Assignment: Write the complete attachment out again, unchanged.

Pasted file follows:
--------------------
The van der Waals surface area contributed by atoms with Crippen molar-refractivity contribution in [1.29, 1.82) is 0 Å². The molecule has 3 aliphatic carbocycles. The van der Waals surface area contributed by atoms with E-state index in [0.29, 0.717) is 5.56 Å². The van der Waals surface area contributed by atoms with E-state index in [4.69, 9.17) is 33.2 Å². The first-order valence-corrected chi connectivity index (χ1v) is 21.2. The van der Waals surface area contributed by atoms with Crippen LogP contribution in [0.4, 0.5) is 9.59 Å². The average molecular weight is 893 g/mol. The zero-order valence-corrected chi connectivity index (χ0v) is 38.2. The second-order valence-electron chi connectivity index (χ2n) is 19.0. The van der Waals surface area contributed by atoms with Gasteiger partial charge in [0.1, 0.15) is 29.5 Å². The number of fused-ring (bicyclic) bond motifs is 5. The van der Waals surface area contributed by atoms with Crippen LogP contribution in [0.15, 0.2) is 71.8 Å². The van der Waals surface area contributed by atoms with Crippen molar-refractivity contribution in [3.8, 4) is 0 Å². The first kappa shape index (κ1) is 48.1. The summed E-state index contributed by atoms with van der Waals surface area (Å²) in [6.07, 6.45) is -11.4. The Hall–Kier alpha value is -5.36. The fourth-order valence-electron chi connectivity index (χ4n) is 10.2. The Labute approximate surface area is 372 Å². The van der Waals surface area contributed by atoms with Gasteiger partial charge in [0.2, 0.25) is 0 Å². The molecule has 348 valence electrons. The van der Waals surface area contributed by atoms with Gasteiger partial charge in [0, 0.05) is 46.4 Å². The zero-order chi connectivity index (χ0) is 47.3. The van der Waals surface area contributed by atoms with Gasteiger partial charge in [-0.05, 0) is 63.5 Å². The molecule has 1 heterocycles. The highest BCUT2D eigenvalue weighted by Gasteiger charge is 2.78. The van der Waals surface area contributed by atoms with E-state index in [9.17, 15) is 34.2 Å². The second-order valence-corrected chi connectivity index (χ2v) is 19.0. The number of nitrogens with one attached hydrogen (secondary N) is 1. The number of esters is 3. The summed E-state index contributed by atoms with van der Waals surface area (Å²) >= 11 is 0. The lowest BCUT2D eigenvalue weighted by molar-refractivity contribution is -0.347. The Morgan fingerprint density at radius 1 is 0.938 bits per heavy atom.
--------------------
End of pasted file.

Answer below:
The van der Waals surface area contributed by atoms with Crippen molar-refractivity contribution in [1.29, 1.82) is 0 Å². The molecule has 3 aliphatic carbocycles. The van der Waals surface area contributed by atoms with E-state index in [0.29, 0.717) is 5.56 Å². The van der Waals surface area contributed by atoms with E-state index in [4.69, 9.17) is 33.2 Å². The first-order valence-corrected chi connectivity index (χ1v) is 21.2. The van der Waals surface area contributed by atoms with Crippen LogP contribution in [0.4, 0.5) is 9.59 Å². The average molecular weight is 893 g/mol. The zero-order valence-corrected chi connectivity index (χ0v) is 38.2. The second-order valence-electron chi connectivity index (χ2n) is 19.0. The van der Waals surface area contributed by atoms with Gasteiger partial charge in [0.1, 0.15) is 29.5 Å². The number of fused-ring (bicyclic) bond motifs is 5. The van der Waals surface area contributed by atoms with Crippen LogP contribution in [0.15, 0.2) is 71.8 Å². The van der Waals surface area contributed by atoms with Crippen molar-refractivity contribution in [3.8, 4) is 0 Å². The first kappa shape index (κ1) is 48.1. The summed E-state index contributed by atoms with van der Waals surface area (Å²) in [6.07, 6.45) is -11.4. The Hall–Kier alpha value is -5.36. The fourth-order valence-electron chi connectivity index (χ4n) is 10.2. The Labute approximate surface area is 372 Å². The van der Waals surface area contributed by atoms with Gasteiger partial charge in [0.2, 0.25) is 0 Å². The molecule has 348 valence electrons. The van der Waals surface area contributed by atoms with Gasteiger partial charge in [0, 0.05) is 46.4 Å². The zero-order chi connectivity index (χ0) is 47.3. The van der Waals surface area contributed by atoms with Gasteiger partial charge in [-0.05, 0) is 63.5 Å². The molecule has 1 heterocycles. The highest BCUT2D eigenvalue weighted by Gasteiger charge is 2.78. The van der Waals surface area contributed by atoms with E-state index in [9.17, 15) is 34.2 Å². The second-order valence-corrected chi connectivity index (χ2v) is 19.0. The number of nitrogens with one attached hydrogen (secondary N) is 1. The number of esters is 3. The summed E-state index contributed by atoms with van der Waals surface area (Å²) >= 11 is 0. The lowest BCUT2D eigenvalue weighted by molar-refractivity contribution is -0.347. The Morgan fingerprint density at radius 1 is 0.938 bits per heavy atom.